Millions of Santander customers simply use their voice to access their accounts.
In July 2010, the Mexican Government announced legislation for new security parameters by which all Mexican banks must abide when identifying and authenticating their customers. These included the use of personal questions, a 6-digit telephone PIN, OTP (one-time password), or biometrics.
José Ignacio Zorilla
Executive Director for Multichannel and Innovation
Banco Santander Mexico
The 6-digit telephone PIN that customers were allowed to use in the IVR under the new legislation was highly restrictive because customers could not use more than two consecutive numbers, nor repeat the same number, nor use a series of personal numbers related to personal data, such as birthdate. Consequently, more often than not, the 6-digit PIN that customers selected was very quickly forgotten. At the time, out of 1.4 million customer calls that were answered by live agents, 60-65% failed authentication, resulting in agents having to verify identity with the help of security questions. On average, agents spent 72 seconds on this verification process before being able to assist the customer with their needs. This time-consuming process impeded the caller from quickly completing their transaction and negatively impacted customer satisfaction.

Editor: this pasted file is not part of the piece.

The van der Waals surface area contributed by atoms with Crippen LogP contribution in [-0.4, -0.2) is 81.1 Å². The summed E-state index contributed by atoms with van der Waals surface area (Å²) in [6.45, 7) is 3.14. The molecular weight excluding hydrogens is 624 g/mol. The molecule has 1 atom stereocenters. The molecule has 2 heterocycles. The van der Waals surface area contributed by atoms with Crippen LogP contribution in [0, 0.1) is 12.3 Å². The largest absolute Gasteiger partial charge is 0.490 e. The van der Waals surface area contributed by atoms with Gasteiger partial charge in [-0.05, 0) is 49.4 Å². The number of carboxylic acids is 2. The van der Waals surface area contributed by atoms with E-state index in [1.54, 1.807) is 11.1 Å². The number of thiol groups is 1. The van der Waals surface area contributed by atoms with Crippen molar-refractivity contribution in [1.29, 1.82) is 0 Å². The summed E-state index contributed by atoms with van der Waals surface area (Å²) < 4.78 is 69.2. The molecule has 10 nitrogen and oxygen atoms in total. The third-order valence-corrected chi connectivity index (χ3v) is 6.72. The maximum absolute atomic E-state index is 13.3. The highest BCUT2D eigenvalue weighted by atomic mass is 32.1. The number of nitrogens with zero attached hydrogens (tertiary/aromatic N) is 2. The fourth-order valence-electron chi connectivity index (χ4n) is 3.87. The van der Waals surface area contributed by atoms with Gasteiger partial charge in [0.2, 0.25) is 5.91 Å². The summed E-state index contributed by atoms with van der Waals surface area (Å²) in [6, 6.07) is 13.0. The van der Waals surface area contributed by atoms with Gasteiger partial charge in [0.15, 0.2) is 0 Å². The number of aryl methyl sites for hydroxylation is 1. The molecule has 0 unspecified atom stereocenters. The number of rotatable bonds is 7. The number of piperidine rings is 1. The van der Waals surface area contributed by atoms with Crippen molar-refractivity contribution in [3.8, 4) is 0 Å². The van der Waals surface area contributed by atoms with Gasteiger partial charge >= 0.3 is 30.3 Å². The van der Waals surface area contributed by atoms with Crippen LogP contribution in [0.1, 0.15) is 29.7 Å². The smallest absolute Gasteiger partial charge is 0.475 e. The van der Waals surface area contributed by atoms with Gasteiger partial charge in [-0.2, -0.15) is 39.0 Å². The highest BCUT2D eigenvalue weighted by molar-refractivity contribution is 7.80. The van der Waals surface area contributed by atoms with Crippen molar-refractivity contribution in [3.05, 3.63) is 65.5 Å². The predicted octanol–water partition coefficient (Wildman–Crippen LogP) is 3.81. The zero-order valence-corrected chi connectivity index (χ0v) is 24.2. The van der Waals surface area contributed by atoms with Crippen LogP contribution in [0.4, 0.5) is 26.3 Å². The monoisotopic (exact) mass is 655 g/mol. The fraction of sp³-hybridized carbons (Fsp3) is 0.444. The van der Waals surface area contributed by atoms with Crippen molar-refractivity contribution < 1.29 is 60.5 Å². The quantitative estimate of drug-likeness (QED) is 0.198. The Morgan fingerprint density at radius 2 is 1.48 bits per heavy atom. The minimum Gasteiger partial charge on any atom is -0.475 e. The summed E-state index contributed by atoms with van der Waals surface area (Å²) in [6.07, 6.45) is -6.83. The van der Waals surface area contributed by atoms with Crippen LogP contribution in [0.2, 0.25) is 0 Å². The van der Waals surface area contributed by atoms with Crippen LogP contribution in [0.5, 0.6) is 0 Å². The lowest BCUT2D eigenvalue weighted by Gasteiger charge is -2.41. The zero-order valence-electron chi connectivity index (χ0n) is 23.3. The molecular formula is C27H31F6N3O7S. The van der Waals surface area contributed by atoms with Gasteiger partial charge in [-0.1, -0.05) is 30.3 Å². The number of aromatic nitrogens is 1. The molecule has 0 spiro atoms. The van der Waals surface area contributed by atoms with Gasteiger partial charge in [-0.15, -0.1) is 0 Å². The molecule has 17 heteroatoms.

The bank decided to explore an alternative to the six-digit PIN. The matrix of criteria they evaluated to arrive at a PIN-replacement choice included customer satisfaction, security, legal acceptance, cost, distribution, portability, and future technological potential. Santander’s leadership concluded that biometrics was the best option that met their multiple criteria requirements. After extensive analysis, voice biometrics was selected because it afforded convenience for the customer, coupled with a high level of security, at a reasonable price to the bank. Santander chose Nuance Security Suite with liveness and playback detection.
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